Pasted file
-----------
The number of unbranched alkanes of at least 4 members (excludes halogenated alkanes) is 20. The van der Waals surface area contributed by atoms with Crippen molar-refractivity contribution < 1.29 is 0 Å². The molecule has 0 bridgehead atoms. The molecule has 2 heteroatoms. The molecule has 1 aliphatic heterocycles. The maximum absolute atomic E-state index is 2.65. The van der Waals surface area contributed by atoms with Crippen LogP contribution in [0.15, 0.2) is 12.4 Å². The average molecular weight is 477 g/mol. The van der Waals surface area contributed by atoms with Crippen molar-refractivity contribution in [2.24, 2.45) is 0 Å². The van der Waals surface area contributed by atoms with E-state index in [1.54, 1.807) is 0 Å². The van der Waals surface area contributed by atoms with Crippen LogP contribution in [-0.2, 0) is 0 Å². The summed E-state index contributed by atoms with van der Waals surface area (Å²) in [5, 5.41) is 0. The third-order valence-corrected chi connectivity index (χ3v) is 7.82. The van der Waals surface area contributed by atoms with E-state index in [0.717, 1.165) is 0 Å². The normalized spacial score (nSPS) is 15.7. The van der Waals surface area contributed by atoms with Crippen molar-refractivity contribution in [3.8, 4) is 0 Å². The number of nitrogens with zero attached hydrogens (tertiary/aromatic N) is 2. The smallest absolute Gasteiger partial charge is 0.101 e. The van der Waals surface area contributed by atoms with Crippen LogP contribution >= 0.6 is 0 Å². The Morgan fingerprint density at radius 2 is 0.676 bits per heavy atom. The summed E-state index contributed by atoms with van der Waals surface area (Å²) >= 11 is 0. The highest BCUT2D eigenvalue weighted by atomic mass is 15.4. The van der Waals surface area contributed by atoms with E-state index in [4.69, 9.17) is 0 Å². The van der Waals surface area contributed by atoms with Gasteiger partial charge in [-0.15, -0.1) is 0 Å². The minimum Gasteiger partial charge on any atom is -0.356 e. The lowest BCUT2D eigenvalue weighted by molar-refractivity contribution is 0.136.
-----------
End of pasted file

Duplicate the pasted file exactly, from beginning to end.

The number of unbranched alkanes of at least 4 members (excludes halogenated alkanes) is 20. The van der Waals surface area contributed by atoms with Crippen molar-refractivity contribution < 1.29 is 0 Å². The molecule has 0 bridgehead atoms. The molecule has 2 heteroatoms. The molecule has 1 aliphatic heterocycles. The maximum absolute atomic E-state index is 2.65. The van der Waals surface area contributed by atoms with Crippen LogP contribution in [0.15, 0.2) is 12.4 Å². The average molecular weight is 477 g/mol. The van der Waals surface area contributed by atoms with Crippen molar-refractivity contribution in [2.24, 2.45) is 0 Å². The van der Waals surface area contributed by atoms with E-state index in [1.54, 1.807) is 0 Å². The van der Waals surface area contributed by atoms with Crippen LogP contribution in [-0.2, 0) is 0 Å². The summed E-state index contributed by atoms with van der Waals surface area (Å²) in [5, 5.41) is 0. The third-order valence-corrected chi connectivity index (χ3v) is 7.82. The van der Waals surface area contributed by atoms with E-state index in [0.717, 1.165) is 0 Å². The normalized spacial score (nSPS) is 15.7. The van der Waals surface area contributed by atoms with Crippen molar-refractivity contribution in [3.8, 4) is 0 Å². The number of nitrogens with zero attached hydrogens (tertiary/aromatic N) is 2. The smallest absolute Gasteiger partial charge is 0.101 e. The van der Waals surface area contributed by atoms with Crippen LogP contribution >= 0.6 is 0 Å². The Morgan fingerprint density at radius 2 is 0.676 bits per heavy atom. The summed E-state index contributed by atoms with van der Waals surface area (Å²) >= 11 is 0. The highest BCUT2D eigenvalue weighted by atomic mass is 15.4. The van der Waals surface area contributed by atoms with E-state index in [4.69, 9.17) is 0 Å². The van der Waals surface area contributed by atoms with Gasteiger partial charge in [-0.15, -0.1) is 0 Å². The minimum Gasteiger partial charge on any atom is -0.356 e. The lowest BCUT2D eigenvalue weighted by molar-refractivity contribution is 0.136.